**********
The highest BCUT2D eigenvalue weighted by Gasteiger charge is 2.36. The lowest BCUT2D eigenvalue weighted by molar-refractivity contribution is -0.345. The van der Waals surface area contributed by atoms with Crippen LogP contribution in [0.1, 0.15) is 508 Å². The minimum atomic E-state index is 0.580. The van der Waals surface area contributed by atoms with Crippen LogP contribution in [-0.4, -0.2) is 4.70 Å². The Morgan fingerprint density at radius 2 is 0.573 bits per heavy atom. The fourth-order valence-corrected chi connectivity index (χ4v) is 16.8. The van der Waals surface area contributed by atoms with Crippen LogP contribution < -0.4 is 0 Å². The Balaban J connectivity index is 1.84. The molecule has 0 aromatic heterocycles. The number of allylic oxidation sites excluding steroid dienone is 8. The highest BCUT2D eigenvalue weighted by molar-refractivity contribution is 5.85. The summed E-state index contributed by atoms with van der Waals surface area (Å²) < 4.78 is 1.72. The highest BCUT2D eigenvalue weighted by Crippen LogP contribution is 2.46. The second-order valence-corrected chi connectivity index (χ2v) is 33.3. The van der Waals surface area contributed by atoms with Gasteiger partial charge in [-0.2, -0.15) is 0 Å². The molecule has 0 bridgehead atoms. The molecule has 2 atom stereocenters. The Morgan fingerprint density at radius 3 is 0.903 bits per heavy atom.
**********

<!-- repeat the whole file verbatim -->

The highest BCUT2D eigenvalue weighted by Gasteiger charge is 2.36. The lowest BCUT2D eigenvalue weighted by molar-refractivity contribution is -0.345. The van der Waals surface area contributed by atoms with Crippen LogP contribution in [0.1, 0.15) is 508 Å². The minimum atomic E-state index is 0.580. The van der Waals surface area contributed by atoms with Crippen LogP contribution in [-0.4, -0.2) is 4.70 Å². The Morgan fingerprint density at radius 2 is 0.573 bits per heavy atom. The fourth-order valence-corrected chi connectivity index (χ4v) is 16.8. The van der Waals surface area contributed by atoms with Crippen LogP contribution < -0.4 is 0 Å². The Balaban J connectivity index is 1.84. The molecule has 0 aromatic heterocycles. The number of allylic oxidation sites excluding steroid dienone is 8. The highest BCUT2D eigenvalue weighted by molar-refractivity contribution is 5.85. The summed E-state index contributed by atoms with van der Waals surface area (Å²) < 4.78 is 1.72. The highest BCUT2D eigenvalue weighted by Crippen LogP contribution is 2.46. The second-order valence-corrected chi connectivity index (χ2v) is 33.3. The van der Waals surface area contributed by atoms with Gasteiger partial charge in [-0.2, -0.15) is 0 Å². The molecule has 0 bridgehead atoms. The molecule has 2 atom stereocenters. The Morgan fingerprint density at radius 3 is 0.903 bits per heavy atom.